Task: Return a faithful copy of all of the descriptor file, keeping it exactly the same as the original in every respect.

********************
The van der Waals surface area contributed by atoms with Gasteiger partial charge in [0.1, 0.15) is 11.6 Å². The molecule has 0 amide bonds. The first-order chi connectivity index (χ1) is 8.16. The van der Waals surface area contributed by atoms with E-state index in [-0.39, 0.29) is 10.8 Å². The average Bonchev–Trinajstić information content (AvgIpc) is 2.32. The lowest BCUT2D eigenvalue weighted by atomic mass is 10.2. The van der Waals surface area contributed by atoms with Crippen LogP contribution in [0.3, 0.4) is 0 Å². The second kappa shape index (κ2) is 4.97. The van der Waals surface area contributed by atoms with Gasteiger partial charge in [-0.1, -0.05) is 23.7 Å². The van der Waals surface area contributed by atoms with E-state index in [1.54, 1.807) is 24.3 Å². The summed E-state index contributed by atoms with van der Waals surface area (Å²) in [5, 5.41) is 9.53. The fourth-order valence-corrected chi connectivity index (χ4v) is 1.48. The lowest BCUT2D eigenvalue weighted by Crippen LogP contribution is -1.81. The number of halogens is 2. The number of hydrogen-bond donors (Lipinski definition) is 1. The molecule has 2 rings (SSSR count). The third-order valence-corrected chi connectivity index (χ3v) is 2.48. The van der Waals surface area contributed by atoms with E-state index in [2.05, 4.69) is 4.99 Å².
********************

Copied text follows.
The van der Waals surface area contributed by atoms with Gasteiger partial charge in [0.1, 0.15) is 11.6 Å². The molecule has 0 amide bonds. The first-order chi connectivity index (χ1) is 8.16. The van der Waals surface area contributed by atoms with E-state index in [-0.39, 0.29) is 10.8 Å². The average Bonchev–Trinajstić information content (AvgIpc) is 2.32. The lowest BCUT2D eigenvalue weighted by atomic mass is 10.2. The van der Waals surface area contributed by atoms with Crippen LogP contribution in [0.3, 0.4) is 0 Å². The second kappa shape index (κ2) is 4.97. The van der Waals surface area contributed by atoms with Gasteiger partial charge in [-0.1, -0.05) is 23.7 Å². The van der Waals surface area contributed by atoms with E-state index in [1.54, 1.807) is 24.3 Å². The summed E-state index contributed by atoms with van der Waals surface area (Å²) in [5, 5.41) is 9.53. The fourth-order valence-corrected chi connectivity index (χ4v) is 1.48. The lowest BCUT2D eigenvalue weighted by Crippen LogP contribution is -1.81. The number of halogens is 2. The number of hydrogen-bond donors (Lipinski definition) is 1. The molecule has 2 rings (SSSR count). The third-order valence-corrected chi connectivity index (χ3v) is 2.48. The van der Waals surface area contributed by atoms with E-state index in [2.05, 4.69) is 4.99 Å².